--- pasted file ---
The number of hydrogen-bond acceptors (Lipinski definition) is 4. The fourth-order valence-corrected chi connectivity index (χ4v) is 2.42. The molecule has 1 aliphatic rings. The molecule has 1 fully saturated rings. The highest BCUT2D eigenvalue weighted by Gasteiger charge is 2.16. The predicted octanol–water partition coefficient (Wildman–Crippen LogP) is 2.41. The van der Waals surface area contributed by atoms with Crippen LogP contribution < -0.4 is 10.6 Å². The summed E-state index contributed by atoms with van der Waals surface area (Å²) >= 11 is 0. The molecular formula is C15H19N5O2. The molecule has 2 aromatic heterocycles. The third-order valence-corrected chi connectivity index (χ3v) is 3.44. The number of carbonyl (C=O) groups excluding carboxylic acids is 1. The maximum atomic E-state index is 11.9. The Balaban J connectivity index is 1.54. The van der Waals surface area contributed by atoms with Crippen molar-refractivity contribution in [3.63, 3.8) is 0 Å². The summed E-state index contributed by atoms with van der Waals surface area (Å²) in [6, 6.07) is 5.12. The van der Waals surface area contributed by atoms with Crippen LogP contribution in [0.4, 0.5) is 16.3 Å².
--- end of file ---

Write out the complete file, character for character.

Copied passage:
The number of hydrogen-bond acceptors (Lipinski definition) is 4. The fourth-order valence-corrected chi connectivity index (χ4v) is 2.42. The molecule has 1 aliphatic rings. The molecule has 1 fully saturated rings. The highest BCUT2D eigenvalue weighted by Gasteiger charge is 2.16. The predicted octanol–water partition coefficient (Wildman–Crippen LogP) is 2.41. The van der Waals surface area contributed by atoms with Crippen LogP contribution < -0.4 is 10.6 Å². The summed E-state index contributed by atoms with van der Waals surface area (Å²) >= 11 is 0. The molecular formula is C15H19N5O2. The molecule has 2 aromatic heterocycles. The third-order valence-corrected chi connectivity index (χ3v) is 3.44. The number of carbonyl (C=O) groups excluding carboxylic acids is 1. The maximum atomic E-state index is 11.9. The Balaban J connectivity index is 1.54. The van der Waals surface area contributed by atoms with Crippen molar-refractivity contribution in [3.63, 3.8) is 0 Å². The summed E-state index contributed by atoms with van der Waals surface area (Å²) in [6, 6.07) is 5.12. The van der Waals surface area contributed by atoms with Crippen LogP contribution in [0.4, 0.5) is 16.3 Å².